Michelle Carter, the Massachusetts woman sent to jail for encouraging her boyfriend to take his own life, was denied early release, the state's parole board announced Friday. She has served seven months of a 15-month sentence for her role in the 2014 death of Conrad Roy.
Carter was convicted of involuntary manslaughter in 2017. Roy, 18, took his life after Carter, then 17, told him over the phone and via text to get into his carbon monoxide-filled truck.
"The [board] is troubled that Ms. Carter not only encouraged Mr. Conrad to take his own life, she actively prevented others from intervening in his suicide," the Massachusetts Parole Board said in its decision, according to CBS Boston. "Ms. Carter's self-serving statements and behavior, leading up to and after his suicide, appear to be irrational and lacked sincerity."
The board said Carter's release was "not compatible" with the best interests of society and that her appeal failed to justify her "lack of empathy" for the crime.
Carter's attorneys have argued her texts were constitutionally protected free speech. The state Supreme Judicial Court disagreed, upholding her conviction in February.
Carter's lawyers appealed to the U.S. Supreme Court in July, but the court has not yet decided whether it will take up the case.
Daniel Marx, who argued the case before the Supreme Judicial Court, said in February that the court's ruling "stretches the law to assign blame for a tragedy that was not a crime."
Carter remained free until her state appeals were exhausted. She began serving her sentence in February.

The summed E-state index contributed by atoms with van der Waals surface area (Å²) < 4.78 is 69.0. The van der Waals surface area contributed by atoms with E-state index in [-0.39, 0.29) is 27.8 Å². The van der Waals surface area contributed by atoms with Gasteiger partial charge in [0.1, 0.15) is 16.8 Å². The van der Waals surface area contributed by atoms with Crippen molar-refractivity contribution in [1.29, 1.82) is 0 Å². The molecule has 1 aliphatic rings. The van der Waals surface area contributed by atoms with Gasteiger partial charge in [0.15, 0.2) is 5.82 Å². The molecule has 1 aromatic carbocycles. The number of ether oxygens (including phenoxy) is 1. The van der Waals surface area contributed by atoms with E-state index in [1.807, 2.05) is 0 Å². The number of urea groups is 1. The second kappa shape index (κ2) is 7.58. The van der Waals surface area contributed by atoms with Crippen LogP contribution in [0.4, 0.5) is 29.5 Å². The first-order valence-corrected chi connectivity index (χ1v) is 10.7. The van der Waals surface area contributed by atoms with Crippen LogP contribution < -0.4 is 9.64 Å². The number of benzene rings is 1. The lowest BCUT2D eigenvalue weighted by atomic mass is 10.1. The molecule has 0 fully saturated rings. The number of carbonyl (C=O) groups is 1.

The case has sparked legislative proposals to criminalize suicide coercion. Massachusetts lawmakers have proposed "Conrad's Law," which would make convincing or manipulating someone into taking their life a crime punishable by up to five years in jail.
Carter and Roy met in 2012 while vacationing in Florida. They lived an hour apart in Massachusetts, communicating almost exclusively via texts, online and by phone. Both struggled with depression, and Roy had previously tried to kill himself.
Roy detailed his mental health struggles to Carter many times leading up to his death on July 12, 2014. She sent him dozens of texts from more than 30 miles away encouraging him to kill himself and "get back in" his truck, despite his apprehensions.
"You keep pushing it off and say you'll do it but u never do. It's always gonna be that way if u don't take action," Carter texted him on the day he died.
Two months after his death, Carter sent a text to a friend saying, "It's my fault. I could have stopped him but I told him to get back in the car."
In a June 2017 interview with "48 Hours," Roy's mother, Lynn Roy, said she doesn't believe Carter "has a conscience."
"I think she needs to be held responsible for her actions 'cause she knew exactly what she was doing and what she said," Roy told "48 Hours" correspondent Erin Moriarty.
If you or someone you know might be at risk of suicide, there is help. Call the National Suicide Prevention Lifeline at 1-800-273-8255, text a crisis counselor at 741741 or visit suicidepreventionlifeline.org.